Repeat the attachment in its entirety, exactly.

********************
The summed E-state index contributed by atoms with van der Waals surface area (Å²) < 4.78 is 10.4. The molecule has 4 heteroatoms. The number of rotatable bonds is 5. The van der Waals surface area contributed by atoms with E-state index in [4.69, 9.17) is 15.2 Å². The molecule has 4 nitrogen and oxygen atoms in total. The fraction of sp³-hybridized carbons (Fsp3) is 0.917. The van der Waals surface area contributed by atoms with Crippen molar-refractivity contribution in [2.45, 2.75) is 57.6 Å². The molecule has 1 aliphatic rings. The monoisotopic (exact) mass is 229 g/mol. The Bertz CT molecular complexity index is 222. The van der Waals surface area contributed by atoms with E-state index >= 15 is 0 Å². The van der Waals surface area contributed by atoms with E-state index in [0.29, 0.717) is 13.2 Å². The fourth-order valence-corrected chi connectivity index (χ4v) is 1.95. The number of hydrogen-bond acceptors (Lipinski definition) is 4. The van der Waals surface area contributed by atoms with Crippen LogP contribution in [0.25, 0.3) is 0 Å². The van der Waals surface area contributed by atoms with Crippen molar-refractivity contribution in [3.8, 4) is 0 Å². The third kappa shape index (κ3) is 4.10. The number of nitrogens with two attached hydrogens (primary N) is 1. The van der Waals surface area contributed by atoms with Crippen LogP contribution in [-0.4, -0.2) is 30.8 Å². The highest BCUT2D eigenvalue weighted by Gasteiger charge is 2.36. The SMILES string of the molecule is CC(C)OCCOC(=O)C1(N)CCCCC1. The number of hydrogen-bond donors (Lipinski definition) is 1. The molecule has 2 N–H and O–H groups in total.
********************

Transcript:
The summed E-state index contributed by atoms with van der Waals surface area (Å²) < 4.78 is 10.4. The molecule has 4 heteroatoms. The number of rotatable bonds is 5. The van der Waals surface area contributed by atoms with E-state index in [4.69, 9.17) is 15.2 Å². The molecule has 4 nitrogen and oxygen atoms in total. The fraction of sp³-hybridized carbons (Fsp3) is 0.917. The van der Waals surface area contributed by atoms with Crippen molar-refractivity contribution in [2.45, 2.75) is 57.6 Å². The molecule has 1 aliphatic rings. The monoisotopic (exact) mass is 229 g/mol. The Bertz CT molecular complexity index is 222. The van der Waals surface area contributed by atoms with E-state index >= 15 is 0 Å². The van der Waals surface area contributed by atoms with E-state index in [0.29, 0.717) is 13.2 Å². The fourth-order valence-corrected chi connectivity index (χ4v) is 1.95. The number of hydrogen-bond acceptors (Lipinski definition) is 4. The van der Waals surface area contributed by atoms with Crippen LogP contribution in [0.25, 0.3) is 0 Å². The van der Waals surface area contributed by atoms with Crippen molar-refractivity contribution in [3.8, 4) is 0 Å². The third kappa shape index (κ3) is 4.10. The number of nitrogens with two attached hydrogens (primary N) is 1. The van der Waals surface area contributed by atoms with Crippen LogP contribution in [-0.4, -0.2) is 30.8 Å². The highest BCUT2D eigenvalue weighted by Gasteiger charge is 2.36. The SMILES string of the molecule is CC(C)OCCOC(=O)C1(N)CCCCC1. The number of hydrogen-bond donors (Lipinski definition) is 1. The molecule has 2 N–H and O–H groups in total.